A Child is Born Deaf and No One Notices

Hana had bilateral hearing impairment. She underwent surgery on her left ear at GTM Hospital, a partner of CBM in Ethiopia. Her hearing has improved significantly and she is very happy.

CBM brings hearing health for all to the poorest regions of the world.

On the occasion of this year's "International Week of the Deaf", which takes place from 19 to 25 September, CBM Christian Blind Mission is drawing attention to the situation of people with hearing impairments.

According to estimates by the World Health Organisation (WHO), about 400 million people worldwide are hearing impaired. 34 million of them are children. Most of them live in the poorest regions of the world and it is almost impossible for them to attend school.

 Dr Uta Froeschl, a specialist in ear, nose and throat medicine, experiences this time and again. She is originally from Germany and now works for CBM in Ethiopia.

Dr Froeschl knows what it means to have a hearing impairment in a developing country like Ethiopia: "In industrialised countries, there is newborn screening, which means that every child is usually examined immediately after birth in the hospital or shortly afterwards. But when a child is born deaf in Ethiopia, no one notices," says Dr Froeschl. "Sometimes the children do not come until they are 5 or 8 years old. And then basically an insane amount [of time] is lost." This is also true for many countries in sub Saharan Africa and Asia. 

Hardly any schools for the deaf

The outlook for these children is correspondingly bleak. Unlike in developed countries, there are few opportunities to support them in Ethiopia. Schools for deaf and hard-of-hearing children are rare.

"Parents have to see that they somehow get the chance to place their children in such a school. And if not, the children are out of luck."

In many cases, however, a hearing aid or surgery can help with hearing problems. In Ethiopia, however, there are very few doctors who can operate on ears. Therefore, one of Dr Froeschl's main tasks is to train young ENT doctors in ear surgery.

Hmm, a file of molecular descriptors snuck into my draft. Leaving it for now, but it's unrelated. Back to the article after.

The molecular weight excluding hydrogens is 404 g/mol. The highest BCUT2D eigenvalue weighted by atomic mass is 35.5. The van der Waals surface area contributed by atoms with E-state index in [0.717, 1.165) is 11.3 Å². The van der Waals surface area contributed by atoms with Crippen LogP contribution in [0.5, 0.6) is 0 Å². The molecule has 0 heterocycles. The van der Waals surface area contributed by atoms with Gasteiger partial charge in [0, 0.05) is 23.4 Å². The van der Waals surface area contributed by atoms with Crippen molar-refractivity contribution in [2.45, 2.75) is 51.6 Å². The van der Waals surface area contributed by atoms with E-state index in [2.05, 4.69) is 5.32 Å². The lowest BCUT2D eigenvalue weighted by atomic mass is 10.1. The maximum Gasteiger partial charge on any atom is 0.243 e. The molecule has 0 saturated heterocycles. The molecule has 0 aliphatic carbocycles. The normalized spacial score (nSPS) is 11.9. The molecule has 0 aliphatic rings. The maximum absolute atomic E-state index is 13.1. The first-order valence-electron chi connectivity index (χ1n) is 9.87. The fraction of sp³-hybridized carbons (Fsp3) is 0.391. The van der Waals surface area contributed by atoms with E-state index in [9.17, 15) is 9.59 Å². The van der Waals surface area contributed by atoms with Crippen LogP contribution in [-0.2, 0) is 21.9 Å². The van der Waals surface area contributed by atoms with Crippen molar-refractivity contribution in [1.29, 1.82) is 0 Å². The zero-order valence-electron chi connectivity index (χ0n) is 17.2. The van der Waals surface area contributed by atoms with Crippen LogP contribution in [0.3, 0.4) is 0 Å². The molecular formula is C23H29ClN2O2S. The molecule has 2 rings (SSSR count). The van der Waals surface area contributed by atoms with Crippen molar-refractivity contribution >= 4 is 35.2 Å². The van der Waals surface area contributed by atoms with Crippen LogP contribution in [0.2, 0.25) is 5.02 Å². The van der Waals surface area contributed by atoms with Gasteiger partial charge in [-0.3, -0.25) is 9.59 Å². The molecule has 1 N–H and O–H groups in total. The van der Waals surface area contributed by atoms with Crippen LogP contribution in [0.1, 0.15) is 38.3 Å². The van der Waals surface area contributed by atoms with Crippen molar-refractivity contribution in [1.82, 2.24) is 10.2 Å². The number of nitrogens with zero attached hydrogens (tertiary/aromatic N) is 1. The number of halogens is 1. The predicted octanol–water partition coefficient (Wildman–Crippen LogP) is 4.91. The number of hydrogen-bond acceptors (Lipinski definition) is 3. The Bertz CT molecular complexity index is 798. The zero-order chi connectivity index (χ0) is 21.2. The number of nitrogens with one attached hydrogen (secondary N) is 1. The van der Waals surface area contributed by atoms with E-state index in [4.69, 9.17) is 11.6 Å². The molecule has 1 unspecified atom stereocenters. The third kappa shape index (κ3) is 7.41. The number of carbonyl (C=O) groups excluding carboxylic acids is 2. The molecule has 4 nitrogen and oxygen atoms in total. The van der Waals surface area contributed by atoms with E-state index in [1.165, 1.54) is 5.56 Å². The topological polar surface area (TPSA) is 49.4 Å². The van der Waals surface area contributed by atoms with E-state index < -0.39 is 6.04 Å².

Preventing hearing damage by training specialists

Two doctors are examining the ear of a patient lying on a hospital bed

ENT specialist Dr Uta Froeschl during a surgical training of a resident doctor at CBM partner St Paul's Hospital in Addis Ababa, Ethiopia.


When she arrived in the country four years ago, there were only three ENT doctors who could operate on ears. Since then, Dr Froeschl has trained eight more surgeons. She knows how important training is to sustainably improve health systems like the one in Ethiopia. Only specialists can prevent people from unnecessarily losing their hearing, for example, due to a middle ear infection.

In Germany, Dr Froeschl is one of many

Eighteen-year-old Hana at school. She received Cholesteatoma surgery from GTM Hospital.


Better medical care could have saved Hana a long ordeal. Before the girl was operated on by Dr Froeschl, she suffered from a severe bone infection in her ear for years. Hana could hardly hear anything. She felt lonely and excluded: "Hana told us that she was often teased at school because she just did not understand the teacher," Dr Froeschl reports. The 18-year-old is now in the 11th grade.

Class. "She can now hear better at school and that makes a big difference in her whole life," Dr Froeschl is happy to report.

This is also the reason why she enjoys her work as a doctor in a country like Ethiopia so much: "Here in Germany, I would be one of many," says Dr Froeschl, "and if I am not there, that's fine, because someone else can do it. But in Ethiopia, before me, there was just no one doing ear training continuously, and it's just insanely good to pass on my skills, and it gives me a lot of fulfilment."